Journal Article

Radiation hydrodynamics of triggered star formation: the effect of the diffuse radiation field

Thomas J. Haworth and Tim J. Harries

in Monthly Notices of the Royal Astronomical Society

Published on behalf of The Royal Astronomical Society

Volume 420, issue 1, pages 562-578
Published in print February 2012 | ISSN: 0035-8711
Published online January 2012 | e-ISSN: 1365-2966 | DOI:
Radiation hydrodynamics of triggered star formation: the effect of the diffuse radiation field

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We investigate the effect of including diffuse field radiation when modelling the radiatively driven implosion of a Bonnor–Ebert sphere (BES). Radiation–hydrodynamical calculations are performed by using operator splitting to combine Monte Carlo photoionization with grid-based Eulerian hydrodynamics that includes self-gravity. It is found that the diffuse field has a significant effect on the nature of radiatively driven collapse which is strongly coupled to the strength of the driving shock that is established before impacting the BES. This can result in either slower or more rapid star formation than expected using the on-the-spot approximation depending on the distance of the BES from the source object. As well as directly compressing the BES, stronger shocks increase the thickness and density in the shell of accumulated material, which leads to short, strong, photoevaporative ejections that reinforce the compression whenever it slows. This happens particularly effectively when the diffuse field is included as rocket motion is induced over a larger area of the shell surface. The formation and evolution of ‘elephant trunks’ via instability is also found to vary significantly when the diffuse field is included. Since the perturbations that seed instabilities are smeared out elephant trunks form less readily and, once formed, are exposed to enhanced thermal compression.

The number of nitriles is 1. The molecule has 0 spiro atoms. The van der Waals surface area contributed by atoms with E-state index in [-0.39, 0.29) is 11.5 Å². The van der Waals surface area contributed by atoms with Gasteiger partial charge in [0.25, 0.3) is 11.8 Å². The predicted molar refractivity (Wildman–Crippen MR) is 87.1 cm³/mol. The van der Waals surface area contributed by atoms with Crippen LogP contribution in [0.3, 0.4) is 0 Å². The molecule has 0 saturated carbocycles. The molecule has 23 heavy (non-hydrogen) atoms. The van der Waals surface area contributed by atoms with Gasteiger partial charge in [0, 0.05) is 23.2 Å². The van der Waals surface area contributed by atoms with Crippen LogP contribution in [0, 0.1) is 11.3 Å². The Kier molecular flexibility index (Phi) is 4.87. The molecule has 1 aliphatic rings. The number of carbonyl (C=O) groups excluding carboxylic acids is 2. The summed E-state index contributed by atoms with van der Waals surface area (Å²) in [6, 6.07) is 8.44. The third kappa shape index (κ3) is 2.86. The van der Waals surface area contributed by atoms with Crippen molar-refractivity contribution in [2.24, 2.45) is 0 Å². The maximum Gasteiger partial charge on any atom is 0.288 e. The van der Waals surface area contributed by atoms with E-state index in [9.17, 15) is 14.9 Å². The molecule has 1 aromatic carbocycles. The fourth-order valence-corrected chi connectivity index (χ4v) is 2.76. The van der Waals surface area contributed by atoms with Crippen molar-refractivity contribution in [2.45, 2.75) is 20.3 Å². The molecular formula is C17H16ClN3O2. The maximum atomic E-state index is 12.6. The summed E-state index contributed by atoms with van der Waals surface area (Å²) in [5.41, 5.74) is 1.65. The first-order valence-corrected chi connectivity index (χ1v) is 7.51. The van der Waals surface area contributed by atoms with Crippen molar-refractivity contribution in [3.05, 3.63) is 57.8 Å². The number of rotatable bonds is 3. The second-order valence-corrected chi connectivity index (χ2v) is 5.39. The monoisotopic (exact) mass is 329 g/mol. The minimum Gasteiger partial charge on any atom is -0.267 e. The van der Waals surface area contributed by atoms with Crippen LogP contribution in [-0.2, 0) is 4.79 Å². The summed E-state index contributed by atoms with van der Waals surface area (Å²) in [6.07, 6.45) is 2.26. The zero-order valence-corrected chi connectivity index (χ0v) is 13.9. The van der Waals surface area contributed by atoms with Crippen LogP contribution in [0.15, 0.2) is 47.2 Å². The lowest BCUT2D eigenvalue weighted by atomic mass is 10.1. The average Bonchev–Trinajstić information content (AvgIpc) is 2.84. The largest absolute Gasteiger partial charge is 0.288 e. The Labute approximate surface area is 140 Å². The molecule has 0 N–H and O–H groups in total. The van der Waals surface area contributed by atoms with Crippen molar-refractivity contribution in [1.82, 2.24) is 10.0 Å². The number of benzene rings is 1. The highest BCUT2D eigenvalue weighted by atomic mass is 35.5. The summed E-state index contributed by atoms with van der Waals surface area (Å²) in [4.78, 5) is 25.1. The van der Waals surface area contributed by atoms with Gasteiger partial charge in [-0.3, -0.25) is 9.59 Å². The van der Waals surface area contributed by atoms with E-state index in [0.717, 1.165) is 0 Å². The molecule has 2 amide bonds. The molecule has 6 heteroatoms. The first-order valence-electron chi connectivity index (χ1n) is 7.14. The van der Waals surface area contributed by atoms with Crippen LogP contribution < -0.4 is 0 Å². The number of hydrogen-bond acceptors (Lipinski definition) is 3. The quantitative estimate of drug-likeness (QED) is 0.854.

Keywords: hydrodynamics; radiative transfer; methods: numerical; stars: formation; H ii regions; ISM: kinematics and dynamics

Journal Article.  9650 words.  Illustrated.

Subjects: Astronomy and Astrophysics

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